(File pix) From June 1, GST would be zero-rated. This news was received with much optimism in the market. Archive image for illustration purposes only. Pix by Aizuddin Saad

THE euphoria of the spectacular 14th General Election results may have gone down a couple of notches for Malaysians by now. The excitement is still in the air though.

Everywhere we go, the conversation is generally centred on the GE14 and its unexpected result.

All eyes are on the man of the hour: Tun Dr Mahathir Mohamed. The nation watches him with bated breath as he gets down to business. There is much anticipation in the air. A new hope has dawned on Malaysia.

As the house-cleaning gets underway, the average man on the street is amazed at how much has been uncovered in just a matter of days. As more time goes by, there is no doubt in everyone’s mind that more shenanigans will be uncovered.

Among all the promises made by Pakatan Harapan in their manifesto, the most highly anticipated one must be the abolishment of Goods and Services Tax (GST). When Dr Mahathir made the announcement soon after taking office, the whole nation applauded.

But, how does this affect the property market?


Having made the announcement but without any details or explanations would actually have spelt serious trouble for the property market. Investors expect the GST to be abolished, but do not know when that would happen. So, what they would do is to halt any property purchase until things become clearer.

Actually, they would halt all other sizeable purchases, too. Why would anyone pay GST if in the foreseeable short term, they would not have to. So, all they have to do is defer their purchase until the plan is finalised.


Luckily for all of us, the new team in charge has displayed far-sighted thinking. Within days of announcing the GST abolishment plan, they put a firm and definite timeline to the exercise. From June 1, GST would be zero-rated. In essence, you would have to pay nothing in tax.


This news was received with much optimism in the market. Although I personally would have voted against the abolishment of the GST, the majority of Malaysians obviously did not agree with me.

What was expected to happen? Well, many people felt that the price of goods and services would miraculously fall immediately.

I do not think this would happen.

I have found, from many years of observation, prices of goods and services in Malaysia move only in one direction — upwards.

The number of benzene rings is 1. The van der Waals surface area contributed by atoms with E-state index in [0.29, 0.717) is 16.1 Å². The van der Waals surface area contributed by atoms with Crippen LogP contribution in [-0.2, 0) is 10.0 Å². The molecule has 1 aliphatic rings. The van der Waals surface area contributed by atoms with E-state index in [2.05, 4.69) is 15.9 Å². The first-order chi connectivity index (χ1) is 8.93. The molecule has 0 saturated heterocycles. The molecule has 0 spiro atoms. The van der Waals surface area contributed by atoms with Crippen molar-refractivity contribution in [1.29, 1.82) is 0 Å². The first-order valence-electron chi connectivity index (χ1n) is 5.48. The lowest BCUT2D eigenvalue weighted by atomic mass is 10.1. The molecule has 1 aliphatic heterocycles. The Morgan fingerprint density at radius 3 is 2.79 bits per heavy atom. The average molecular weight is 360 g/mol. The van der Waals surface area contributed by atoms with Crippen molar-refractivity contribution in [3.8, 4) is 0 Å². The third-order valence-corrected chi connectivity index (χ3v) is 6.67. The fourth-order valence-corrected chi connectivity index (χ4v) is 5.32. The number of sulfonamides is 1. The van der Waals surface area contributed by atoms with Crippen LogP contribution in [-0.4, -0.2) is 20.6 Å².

The sector of the property market affected by GST is the non-residential sector.

Residential purchases are exempted from paying this tax.

What this essentially means in absolute numbers is: For example, you purchase a shop-office for RM1 million. Your purchase will automatically attract GST, which is currently at 6 per cent. This means that on top of the RM1 million, you will need to pay a further RM60,000 in tax. This is indeed a heavy burden for the average investor.

In a soft market currently, some purchasers would disagree with paying this amount. If the vendor was desperate enough, or was keen on a quick sale, they may just volunteer to pay the RM60,000 on the purchaser’s behalf. If that happens, the price of the property has actually gone down to RM940,000.

Either way, both parties lose, and hence the anger against this tax from the public.


Luckily for the property market the government has announced a definite timeline for the GST abolishment. June 1 is merely two weeks away from the day the announcement was made. In the world of property investments, two weeks is insignificant.

So, there is no danger that deals that are currently underway would run the risk of stalling. At most, some people may have waited two weeks to complete the sale or sign the agreements.


The abolishment of the GST would have a positive effect on the property market.

Absolute prices of non-residential properties would go down immediately with no tax to be paid. Prices of residential properties are also expected to reduce in time, with tax on various components of building materials being abolished as well.

Let’s hope that this is indeed a new tomorrow for Malaysia. I look forward to the property market finally moving into positive territory after so many years in the dark side. I can already feel the enthusiasm in the air and am confident that the upward climb will be able to be felt really soon.

Until then, happy hunting and may the force be with you.

Siva Shanker is a real estate practitioner who tries to manage the labyrinth of the property market honestly while consistently maintains a high standard of ethics in his practice. He welcomes feedback via [email protected] miea.com.my